Research ArticleHEALTH AND MEDICINE

LincRNA-immunity landscape analysis identifies EPIC1 as a regulator of tumor immune evasion and immunotherapy resistance

See allHide authors and affiliations

Science Advances  10 Feb 2021:
Vol. 7, no. 7, eabb3555
DOI: 10.1126/sciadv.abb3555
  • Fig. 1 The landscape of immunity-associated lincRNAs in cancer.

    (A) t-SNE embedding of the four identified cancer immunity–associated lincRNA clusters. (B) LincRNA expression distribution in immune-related organs (bottom left). (C) Number of tumor-specific lincRNAs in each cancer type (left) and number of immune-specific lincRNAs in each cluster (right). (D and F) Association between lincRNA-based immune response (LIMER) score and cytotoxic T cell infiltration in melanoma (SKCM) (D) and liver cancer (LIHC) (F). Left: The expression of each LIMER lincRNAs (columns) in tumor patients (rows). Middle: The correlation between LIMER score (y axis) and cytotoxic T cell infiltration (x axis). Right: The infiltration (x axis) of other immune cells. All three panels share the same order of patients, which were sorted by descending the LIMER score. (E and G) Kaplan-Meier plot shows the association between LIMER score and patient progression-free intervals. Patients are equally stratified into three groups based on LIMER scores in the same cohort as (D) and (F), respectively.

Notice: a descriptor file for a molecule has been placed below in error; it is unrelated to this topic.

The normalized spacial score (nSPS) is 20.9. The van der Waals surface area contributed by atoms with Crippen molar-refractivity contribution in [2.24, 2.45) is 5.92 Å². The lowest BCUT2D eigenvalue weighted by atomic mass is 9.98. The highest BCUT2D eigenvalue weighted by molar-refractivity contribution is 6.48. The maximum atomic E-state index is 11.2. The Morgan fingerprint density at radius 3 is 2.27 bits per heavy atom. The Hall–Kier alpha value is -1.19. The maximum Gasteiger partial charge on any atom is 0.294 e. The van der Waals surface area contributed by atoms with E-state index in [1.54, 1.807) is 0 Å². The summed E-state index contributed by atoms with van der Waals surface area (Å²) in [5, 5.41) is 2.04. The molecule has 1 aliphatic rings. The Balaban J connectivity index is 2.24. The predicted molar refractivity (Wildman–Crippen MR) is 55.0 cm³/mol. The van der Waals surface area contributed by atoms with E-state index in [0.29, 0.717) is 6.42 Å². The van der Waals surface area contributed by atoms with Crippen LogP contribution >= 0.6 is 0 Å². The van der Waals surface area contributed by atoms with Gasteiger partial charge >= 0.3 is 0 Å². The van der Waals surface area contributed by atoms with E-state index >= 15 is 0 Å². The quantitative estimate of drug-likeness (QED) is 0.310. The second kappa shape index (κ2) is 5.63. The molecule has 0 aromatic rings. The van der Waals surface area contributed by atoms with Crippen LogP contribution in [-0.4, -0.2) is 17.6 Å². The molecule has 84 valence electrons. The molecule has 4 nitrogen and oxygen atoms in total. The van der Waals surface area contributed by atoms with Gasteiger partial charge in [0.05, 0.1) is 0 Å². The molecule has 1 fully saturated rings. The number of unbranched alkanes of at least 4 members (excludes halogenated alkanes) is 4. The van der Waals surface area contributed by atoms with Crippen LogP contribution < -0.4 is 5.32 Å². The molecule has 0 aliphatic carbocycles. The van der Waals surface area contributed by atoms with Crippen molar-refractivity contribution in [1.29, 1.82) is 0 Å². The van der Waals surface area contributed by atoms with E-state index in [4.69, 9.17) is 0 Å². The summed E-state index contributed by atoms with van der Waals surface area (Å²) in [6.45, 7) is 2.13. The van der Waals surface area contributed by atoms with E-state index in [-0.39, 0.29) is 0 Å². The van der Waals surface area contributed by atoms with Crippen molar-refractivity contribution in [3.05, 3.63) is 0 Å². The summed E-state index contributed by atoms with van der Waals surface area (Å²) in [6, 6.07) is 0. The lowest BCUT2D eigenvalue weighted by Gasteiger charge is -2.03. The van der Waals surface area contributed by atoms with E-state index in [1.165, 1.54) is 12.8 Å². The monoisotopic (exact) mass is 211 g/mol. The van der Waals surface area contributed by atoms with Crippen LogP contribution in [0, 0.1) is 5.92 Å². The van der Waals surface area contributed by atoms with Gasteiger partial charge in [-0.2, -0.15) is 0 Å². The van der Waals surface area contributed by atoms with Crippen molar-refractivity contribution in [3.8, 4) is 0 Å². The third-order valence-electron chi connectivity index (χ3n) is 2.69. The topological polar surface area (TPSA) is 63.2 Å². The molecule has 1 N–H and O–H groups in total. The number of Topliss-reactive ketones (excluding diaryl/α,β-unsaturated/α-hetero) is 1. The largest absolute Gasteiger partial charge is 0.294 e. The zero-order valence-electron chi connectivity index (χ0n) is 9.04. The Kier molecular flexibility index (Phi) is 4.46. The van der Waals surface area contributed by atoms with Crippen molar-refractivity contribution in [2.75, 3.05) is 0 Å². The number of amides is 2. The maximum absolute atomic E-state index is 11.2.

• Fig. 2 DNA methylation analysis on tumor-specific lincRNAs revealed EPIC1 as a suppressor of tumor immune response.

    (A) Consensus regulation (CR) score of 11 EA tumor-specific lincRNAs (C2 cluster) and 6 epigenetically silenced (ES) tumor-specific lincRNAs (C4 cluster) that are correlated with tumor immune response (heatmap) and their average differential expression across 23 cancer types (bar plots). (B) Correlation between epigenetic activation fraction of epigenetically induced lincRNA 1 (EPIC1) and its association with CD8A expression. (C, D, F, and G) DNA methylation (z score normalized beta value) of tumor-specific lincRNAs (C and F) and the expression of immune signature genes (D and G) in TCGA-BRCA and TCGA-UCEC patients. BRCA, Breast Cancer; UCEC, Uterine Corpus. (E and H) Survival curves of the patients with top and bottom 20% epigenetic activity in (C) and (F). (I) Correlation between EPIC1 methylation and GZMA and PRF1 expression. (J to O) Tumor volume (J, L, and N) and overall survival (K, M, and O) of BALB/c mice, BALB/c nude mice, and C57BL/6 mice that are inoculated with 4T1.2 cells or MC38 cells stably expressing empty vector (control) or EPIC1 (n = 5 animals per group). EC, Endometrial Carcinoma; GZMA, Granzyme A; PRF1, Perforin 1. Data are means ±SD. *P <0.05; **P <0.01; ***P < 0.001.